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BMA Chundrigar Road Savings Fund (BCSF) - BMA Funds






The BMA Chundrigar Road Savings Fund seeks to provide its investors with an attractive rate of return by investing in all fixed income and money market instruments of medium risk and short duration. The fund will seek to maintain a rupee weighted average maturity for the investment portfolio of not more than 5 years.


FY 2012 -16.94 12.79
FY 2013 13.38 10.26
FY 2014 7.70 10.06
FY 2015 12.26 9.25
FY 2016 11.62 6.83


Fund TypeOpen End
Category Aggressive Income Fund
Inception Date 23-Aug-07
Benchmark 6m KIBOR
Dealing Days Monday-Friday
Cut‐off time 4:00 PM
Pricing Mechanism Forward
Management Fee 1.50%
Front end Load upto 1%
Back End Load Nil
Fund Stability Rating A+ (F) (PACRA)
Risk Profile Moderate
Listing KSE
Trustee MCBFSL
Auditor A. F. Fergusons & Co.
Transfer Agent Technology Trade
Legal Advisors KMS Law Associates
Management Quality Rating AM3
Expense Ratio 2.27%
*This includes 0.30% of SECP Fee & Govt. Levy


During Jan’17, the fund posted a return of 4.51% against the benchmark return of 6.41%, underperformed the benchmark by 190 bps. The underperformane in monthly return was mainly on account of provision against Sindh Workers’ Welfare fund. In FY17TD, fund posted a return of 5.00%. The current allocation of the fund is as follows: 68.57% invested in Cash, 2.78% invested in PIBs, 16.33% placed with Banks as TDRs and 7.48% in a commercial paper. Portfolio and benchmark standard deviations were 0.11% and 0.71%respectively. Portfolio duration was at 94 days while the weighted average maturity was also at 94 days. Keeping in mind the interest rate direction we have realigned the portfolio of the fund and have increased exposure in high yield, short term fixed income instruments.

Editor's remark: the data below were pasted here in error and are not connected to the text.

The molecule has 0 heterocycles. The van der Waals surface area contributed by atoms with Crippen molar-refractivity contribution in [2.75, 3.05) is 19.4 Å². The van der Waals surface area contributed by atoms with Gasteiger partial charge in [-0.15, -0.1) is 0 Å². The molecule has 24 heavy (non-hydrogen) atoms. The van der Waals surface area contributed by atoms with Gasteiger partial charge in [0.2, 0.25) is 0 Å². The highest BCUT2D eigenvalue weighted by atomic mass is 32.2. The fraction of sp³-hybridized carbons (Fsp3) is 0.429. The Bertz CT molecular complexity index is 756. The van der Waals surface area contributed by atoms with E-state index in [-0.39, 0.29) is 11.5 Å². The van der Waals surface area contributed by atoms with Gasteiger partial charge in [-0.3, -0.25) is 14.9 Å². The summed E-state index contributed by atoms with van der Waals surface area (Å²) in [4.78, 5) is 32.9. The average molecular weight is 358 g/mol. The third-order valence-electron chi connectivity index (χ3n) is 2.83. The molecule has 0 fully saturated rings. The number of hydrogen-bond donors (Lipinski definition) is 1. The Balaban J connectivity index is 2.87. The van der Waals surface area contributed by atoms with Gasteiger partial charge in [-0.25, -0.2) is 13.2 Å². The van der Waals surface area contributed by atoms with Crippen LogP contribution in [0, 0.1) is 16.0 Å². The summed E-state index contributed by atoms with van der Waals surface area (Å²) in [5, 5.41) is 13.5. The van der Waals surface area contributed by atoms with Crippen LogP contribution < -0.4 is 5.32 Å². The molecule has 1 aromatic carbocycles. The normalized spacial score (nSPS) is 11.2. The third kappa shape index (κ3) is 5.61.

CPI for Jan’17 clocked in at 3.66% YoY against the CPI of 3.70% YoY for Dec’16, taking the 7MFY17 to 3.85% YoY against 2.26% YoY for the same period last year. The CPI witnessed a meager uptick of 0.18%MoM in Jan’17 as dip in food prices countered the quarterly rise in house rent inflation and increase in drug prices. Core inflation measured by non‐food non‐energy CPI (Core NFNE) increased by 5.4% YoY in Jan’17 as compared to increase of 5.2% YoY in the previous month. We expect the inflation to remain in range of 3.8%‐4.2% for FY17. In our view increasing oil prices pose an upside risk to the CPI figures. The State Bank of Pakistan (SBP) kept the policy rate unchanged at 5.75% in its Jan’17 Monetary Policy for the next two months. Citing benign inflation outlook as a core reason for maintaining the status quo. However in its MPS, SBP highlighted the looming risks on external account and the need of financial inflows as major concerns going forward.

During Dec’16 dismal trend in current account continued as country reported a deficit of USD1.08bn compared to a deficit of USD828mn in the Nov’16. Resultantly CAD during 1HFY17 has stood at USD3.6bn (2.2% of GDP). The dismal trend in current account can primarily be attributed to 7%YoY growth in imports to USD21.3bn, 3%YoY decline in exports to USD10.5bn and 2.4% YoY decline in Workers’ Remittances to USD9.4bn. The overall BOP position was supported by a rise in FDI on the back of proceeds from Engro Foods transaction (USD462mn) and 48%YoY jump in long term FC loans, and a SUKUK auction of USD1.0bn. Consequently, the BOP position reported a slight surplus of USD225mn during 1HFY17.

Country’s total foreign reserves stood at USD 22.43bn as of January 27, 2017. The drop in reserves was primarily due to external debt servicing during the month including loan repayment to State Administration of Foreign Exchange (SAFE), China. During the month Rupee traded in a narrow band against the US dollar. However we believe the need for devaluation continues to grow stronger, as the country runs large current account deficit.

In the PIB auction held during the month; Central bank raised Rs. 39.4bn against the target of Rs. 50bn after rejection of three previous auctions. The cut‐off yield for 3 years, 5 years and 10 years tenor arrived at 6.41%, 6.90% and 7.94% respectively, while no bids were accepted in 20 year tenor.


Disclosure: The scheme has maintained provisions against Workers’ Welfare Fund (WWF) liability to the tune of Rs. 142,576  as of Jun 30 , 2015 . Had the provision not been made, the NAV per unit/percentage return of the Fund would be higher by Rs. 0.002/0.02%. Details are specified at note 8.1 to the latest period ended report of Jun 2016. Performance data does not include the cost incurred directly by an investor in the form of sales load etc. Effective from July 1, 2015 no provision is being made as mutual funds have been excluded from levy of WWF vide Finance Act 2015.

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